The Cardiovascular Engineering lab started with a focus on the development of a new Ventricular Assist Device for supporting end-stage heart-failure patients. This turbodynamic pump is peculiar as it is intended for right ventricular support, in contrast with all the existing devices that support the left ventricle. Our development was focused on first creating a ‘research vehicle’ that could be used in in vitro and in vivo studies to assess the necessary characteristics such a device needs to be useful and commercially viable. The majority of this work is currently transferred to the Politecnico di Milano in a collaborative effort that has been ongoing for 4 years.

More recently, the focus of the CVE group shifted towards improving the quality of cardiac surgery by finding often ignored ‘little common problems’ that may still have a big impact on the outcome and the patient’s quality of life. Particularly, we are looking into solid and gaseous emboli that may enter the blood and travel to critical organs and block part of the coronary or cerebral circulation. Heart infarction and stroke are very rare complications of heart surgery, but little disturbances in the electrocardiogram (ST-segment elevation) as a consequence of coronary air bubbles are regularly observed and fixed during the surgery. Post-operatively, a slight decline in cognitive function, for instance in specific memory or verbal tests, is regularly observed in the few studies that focused on this. While this reflects the state of the art, and emboli are not the highest priority concern, our hypothesis is: the more we can avoid, the better.

A first step towards this is to accurately and consistently measure the air bubbles that are traveling through the heart-lung machine to assess how severe the problem is and set a reference that can subsequently be improved. We have established a quality control system in the OR together with the perfusionists and already identified components and manoeuvres that can be a target for quality improvement.

Another approach we are following is the detailed analysis of a commonly (mis)used method that prevents blood-air contact in the opened chest: CO2 field-flooding. Our lessons learned are leading us to the development of a medical device to facilitate this technique.


A sophisticated “hybrid simulator” was developed over the past few years. It contains a software simulation of the human circulation and is linked to a hydraulic part that can in real-time simulate any location of the circulatory system and generate that local blood pressure in the real world in fluid tanks, so devices can be attached for testing (“hardware in the loop”).

We can further simulate cardiac interventions in different ways: in hydraulic models with 3D printed aortas and pulsatile heart pumps, and with “dry” models (sternotomy and minimally invasive surgery) containing anatomical reproductions of the thorax, rib cage, heart and aorta. Simulations are performed with real surgical instruments and machines, and an array of sensors can be inserted, thereby providing unique information that cannot be obtained from patients.

The wet models are used for assessment of air bubbles, for which we possess an ultrasonic bubble counter in the lab, and one in the operating theatre, for daily quality control and registration of patient cases.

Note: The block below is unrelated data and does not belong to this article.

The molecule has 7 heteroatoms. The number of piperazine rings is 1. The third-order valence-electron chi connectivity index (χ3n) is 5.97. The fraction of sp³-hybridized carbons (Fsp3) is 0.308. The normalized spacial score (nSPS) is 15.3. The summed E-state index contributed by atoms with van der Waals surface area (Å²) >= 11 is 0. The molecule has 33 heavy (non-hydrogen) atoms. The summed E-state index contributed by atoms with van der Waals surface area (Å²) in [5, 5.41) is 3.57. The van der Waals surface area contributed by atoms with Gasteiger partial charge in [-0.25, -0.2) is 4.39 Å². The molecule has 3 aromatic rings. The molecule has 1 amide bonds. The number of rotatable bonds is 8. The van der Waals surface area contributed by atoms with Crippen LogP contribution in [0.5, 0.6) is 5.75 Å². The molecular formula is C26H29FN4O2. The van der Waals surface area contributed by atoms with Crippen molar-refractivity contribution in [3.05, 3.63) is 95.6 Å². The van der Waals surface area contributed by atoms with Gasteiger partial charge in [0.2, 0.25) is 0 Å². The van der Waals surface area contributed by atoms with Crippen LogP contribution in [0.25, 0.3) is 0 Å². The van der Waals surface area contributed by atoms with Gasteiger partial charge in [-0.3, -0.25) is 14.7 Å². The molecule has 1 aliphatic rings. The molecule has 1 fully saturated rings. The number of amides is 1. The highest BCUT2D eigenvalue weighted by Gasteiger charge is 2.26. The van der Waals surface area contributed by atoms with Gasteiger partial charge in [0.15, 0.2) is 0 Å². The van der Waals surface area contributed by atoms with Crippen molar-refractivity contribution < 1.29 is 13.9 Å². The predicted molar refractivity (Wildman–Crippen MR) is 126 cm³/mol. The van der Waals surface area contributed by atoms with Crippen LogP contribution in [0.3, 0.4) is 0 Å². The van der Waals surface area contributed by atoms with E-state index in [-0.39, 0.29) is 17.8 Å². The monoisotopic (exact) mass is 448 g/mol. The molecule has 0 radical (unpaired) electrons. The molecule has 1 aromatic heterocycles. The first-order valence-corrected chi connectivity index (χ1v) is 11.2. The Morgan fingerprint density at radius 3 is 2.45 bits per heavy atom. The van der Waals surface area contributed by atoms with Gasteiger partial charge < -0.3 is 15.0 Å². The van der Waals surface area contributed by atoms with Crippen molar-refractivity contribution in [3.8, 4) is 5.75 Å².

The dry models are used for the CO2 method to prevent blood-air contact, where sensor information is enhanced by a unique optical test bench that is capable of visualizing this invisible gas.


Prof. Stefanos Demertzis


Cittadino greco e svizzero, Stefanos Demertzis è nato a Atene nel 1963 e ha ottenuto la laurea in Medicina a Kiel (Germania) nel 1987, completando quindi la sua formazione in chirurgia generale, toracica e cardiovascolare presso l’Hannover Medical School. Nel 2000 ottiene il titolo di PD (Privatdozent) alla Universität des Saarlandes (Germania) con un lavoro premiato con il Köhler Prize dalla Società tedesca di chirurgia toracica e cardiovascolare. Approdato al Cardiocentro Ticino nel 1999, il Prof. Demertzis ha costantemente affiancato all’impegno clinico in Ticino un’intensa attività clinica e accademica all’Università di Berna, che nel 2011 lo ha nominato Professore associato. Nel 2017 ha completato la formazione di un anno in ricerca clinica presso la Harvard Medical School (Global Clinical Research Scholar Training).
Nella pratica clinica, il Prof. Demertzis ha sviluppato particolari competenze nella chirurgia mini-invasiva (soprattutto sulle valvole mitralica e aortica e nel bypass aortocoronarico), e nel continuo adeguamento della qualità nella presa a carico del paziente cardiochirurgico.

Mira Puthettu


  • Direct visualization of carbon dioxide field flooding: Optical and concentration level comparison of diffusor effectiveness. Vandenberghe S, Iseli D, Demertzis S. J Thorac Cardiovasc Surg. 2020 Mar;159(3):958-968. doi: 10.1016/j.jtcvs.2019.04.040.
  • Effect of cannulation site on emboli travel during cardiac surgery. Puthettu M, Vandenberghe S, Demertzis S. J Cardiothorac Surg. 2021 Jun 23;16(1):181. doi: 10.1186/s13019-021-01564-1
  • Chimney grafts for coronary perfusion during transcatheter Aortic Root Replacement (TARR). Preliminary results in a 3D model with pulsatile flow. E. Ferrari, M. Puthettu, S. Vandenberghe, S. Demertzis, L. von Segesser. Cardiovasc Med 2021 Supp. 30S: P01
  • De-airing techniques during open-heart surgery: survey report. C. Magnin, T. Theologou, S. Demertzis, S. Vandenberghe. Cardiovasc Med 2021 Supp. 53S: P50
  • CarboCor – One gas controller for all cardiac surgery needs
    Innosuisse 40323.1 IP-LS
    CHF 225’686.50
    JAN2020 – JUL2021
  • Reducing arterial gaseous microemboli originating from cardiopulmonary bypass
    Swiss Heart Foundation FF 20134
    CHF 60’000